Red-Shanked Douc (Pygathrix nemaeus)
Red-shanked douc is found in Central and Southern Laos, North Central Vietnam, and Northeastern Cambodia. The total population is unknown, but Laos is thought to have a larger and more stable population than Vietnam. The main threat is hunting, which is done for subsistence and traditional medicine, but they are also hunted for the international pet trade.
The Four-eyed Turtle (Sacalia quadriocellata), which are found in China, Vietnam, and Laos, is a critically endangered but mostly ignored species. Due to high levels of poaching and habitat loss, the species population is said to be falling in the China, Laos, and Vietnam. Over-exploitation of turtles in Vietnam over several decades to supply the international trade has wiped out numerous populations and pushed several species to the brink of extinction. As a result of high demand from emerging markets in China and other countries in the region turtles has been heavily hunted.
Pangolins are one of the most endangered animals on the planet. The small, shy pangolins are the most poached animals in the world today. 100,000 are poached each year for their meat, which is considered a delicacy in Vietnam and China, as well as their scales, which are thought to have healing powers.
The male crested argus (Rheinardia ocellata) has the world’s longest tail feathers. It is only found in the Tuong San area of Vietnam, Laos, and Malaysia’s montane region. Throughout its range, this species is severely threatened by hunting. Decrease in the extent and quality of forested habitat within the range, crested argus has likely resulted in a very rapid rate of population decline, which is expected to continue. As a result, the species is listed as Endangered. Crested argus is an elusive and shy bird found only in Vietnam. This pheasant is vulnerable because its population is declining rapidly as a result of regional hunting, reduction in the extent, and quality of its evergreen forest habitat.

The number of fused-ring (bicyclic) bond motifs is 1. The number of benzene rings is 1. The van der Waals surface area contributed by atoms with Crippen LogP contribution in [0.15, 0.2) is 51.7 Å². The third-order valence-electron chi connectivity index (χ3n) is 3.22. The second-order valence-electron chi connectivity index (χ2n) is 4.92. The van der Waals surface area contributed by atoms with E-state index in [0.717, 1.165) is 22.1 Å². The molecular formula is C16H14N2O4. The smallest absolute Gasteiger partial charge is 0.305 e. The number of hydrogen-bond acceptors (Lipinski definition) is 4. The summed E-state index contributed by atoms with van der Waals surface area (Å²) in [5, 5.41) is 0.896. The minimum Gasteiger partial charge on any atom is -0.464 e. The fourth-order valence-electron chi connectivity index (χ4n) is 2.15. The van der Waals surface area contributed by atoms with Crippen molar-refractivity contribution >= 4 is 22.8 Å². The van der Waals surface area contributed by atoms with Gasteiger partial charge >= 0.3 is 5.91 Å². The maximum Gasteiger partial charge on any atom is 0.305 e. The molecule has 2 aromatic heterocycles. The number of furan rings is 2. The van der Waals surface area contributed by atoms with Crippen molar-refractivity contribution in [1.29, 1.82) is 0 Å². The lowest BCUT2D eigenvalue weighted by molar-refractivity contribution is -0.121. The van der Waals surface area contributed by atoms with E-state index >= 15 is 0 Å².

More Vietnam Animals At Risk
Aside from this short list, Vietnam is also reported to have 320 rare wild animals that need imperative protection including these and much more:
- hog deer
- freshwater crocodiles
- wild boar
- wild fowl
- monitor lizard
Why is Wildlife in Vietnam at Risk of Extinction?
Biodiversity is threatened in most parts of the world due to rapid population growth and the pressing need for economic growth. Many types of human activities endanger wildlife, from direct habitat destruction to the spread of invasive species and diseases. The majority of ecosystems on earth face multiple threats (not only Vietnam).
Here are the main factors contributing to the extinction of wildlife in Vietnam:
Illegal wildlife Trade
The illegal trade of wildlife is the fourth largest criminal industry in the world after arms, drugs, and human trafficking. Illegal wildlife trade is also a major threat to some of the world’s most iconic animals, such as rhinos and elephants.
Ho Chi Minh City in south Vietnam is known to be a hotbed for consumption of wild animal products and a hub for trade to other parts of the world.
Poaching is the illegal hunting of animals. It is almost always done to make a profit by selling the meat or animal products that can be highly valued. In Vietnam, primate poaching is widespread and common. Poachers are interested in the monkeys’ bones, organs, and tissues, which are utilized in traditional medicine, among other things.
Over-harvesting or Overhunting
In the case that a limited amount of hunting certain species is allowed, populations may disregard limits or hunting an unsustainable rate may be legal (in the case of mismanagement of resources). The Passenger Pigeon is the poster child of how people overhunted a species (legally). This resulted in its extinction.
Overhunting is responsible for the near-extinction of some high-profile species today, like elephants for their ivory tusks and rhinos for their horn (before it was made illegal – now this is termed poaching).
Habitat loss is one of the most significant causes of species extinction, both in the animal and plant worlds. Habitat destruction most often comes from: